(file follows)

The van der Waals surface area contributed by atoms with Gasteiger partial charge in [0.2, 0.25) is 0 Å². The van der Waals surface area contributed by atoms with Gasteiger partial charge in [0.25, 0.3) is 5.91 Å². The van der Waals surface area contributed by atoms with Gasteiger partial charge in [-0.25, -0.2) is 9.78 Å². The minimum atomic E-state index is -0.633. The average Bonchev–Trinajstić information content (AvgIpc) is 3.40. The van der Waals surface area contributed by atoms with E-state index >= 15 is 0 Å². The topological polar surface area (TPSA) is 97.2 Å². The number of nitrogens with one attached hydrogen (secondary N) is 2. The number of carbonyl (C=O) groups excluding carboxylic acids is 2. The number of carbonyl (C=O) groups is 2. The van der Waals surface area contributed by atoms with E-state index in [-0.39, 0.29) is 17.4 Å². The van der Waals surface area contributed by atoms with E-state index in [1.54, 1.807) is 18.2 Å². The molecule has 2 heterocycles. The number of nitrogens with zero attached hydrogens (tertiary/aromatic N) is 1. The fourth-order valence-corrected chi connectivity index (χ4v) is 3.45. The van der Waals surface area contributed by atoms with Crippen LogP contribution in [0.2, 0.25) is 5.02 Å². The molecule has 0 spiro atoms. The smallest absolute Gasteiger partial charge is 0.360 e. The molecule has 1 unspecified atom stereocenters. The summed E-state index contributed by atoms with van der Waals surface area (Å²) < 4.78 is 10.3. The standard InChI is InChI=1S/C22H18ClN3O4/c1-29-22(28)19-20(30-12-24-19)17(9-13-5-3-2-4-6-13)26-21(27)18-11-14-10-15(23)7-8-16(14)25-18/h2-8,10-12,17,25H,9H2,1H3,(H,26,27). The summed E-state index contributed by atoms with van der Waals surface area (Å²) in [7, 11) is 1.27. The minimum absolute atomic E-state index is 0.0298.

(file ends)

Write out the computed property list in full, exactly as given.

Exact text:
The van der Waals surface area contributed by atoms with Gasteiger partial charge in [0.2, 0.25) is 0 Å². The van der Waals surface area contributed by atoms with Gasteiger partial charge in [0.25, 0.3) is 5.91 Å². The van der Waals surface area contributed by atoms with Gasteiger partial charge in [-0.25, -0.2) is 9.78 Å². The minimum atomic E-state index is -0.633. The average Bonchev–Trinajstić information content (AvgIpc) is 3.40. The van der Waals surface area contributed by atoms with E-state index >= 15 is 0 Å². The topological polar surface area (TPSA) is 97.2 Å². The number of nitrogens with one attached hydrogen (secondary N) is 2. The number of carbonyl (C=O) groups excluding carboxylic acids is 2. The number of carbonyl (C=O) groups is 2. The van der Waals surface area contributed by atoms with E-state index in [-0.39, 0.29) is 17.4 Å². The van der Waals surface area contributed by atoms with E-state index in [1.54, 1.807) is 18.2 Å². The molecule has 2 heterocycles. The number of nitrogens with zero attached hydrogens (tertiary/aromatic N) is 1. The fourth-order valence-corrected chi connectivity index (χ4v) is 3.45. The van der Waals surface area contributed by atoms with Crippen LogP contribution in [0.2, 0.25) is 5.02 Å². The molecule has 0 spiro atoms. The smallest absolute Gasteiger partial charge is 0.360 e. The molecule has 1 unspecified atom stereocenters. The summed E-state index contributed by atoms with van der Waals surface area (Å²) < 4.78 is 10.3. The standard InChI is InChI=1S/C22H18ClN3O4/c1-29-22(28)19-20(30-12-24-19)17(9-13-5-3-2-4-6-13)26-21(27)18-11-14-10-15(23)7-8-16(14)25-18/h2-8,10-12,17,25H,9H2,1H3,(H,26,27). The summed E-state index contributed by atoms with van der Waals surface area (Å²) in [7, 11) is 1.27. The minimum absolute atomic E-state index is 0.0298.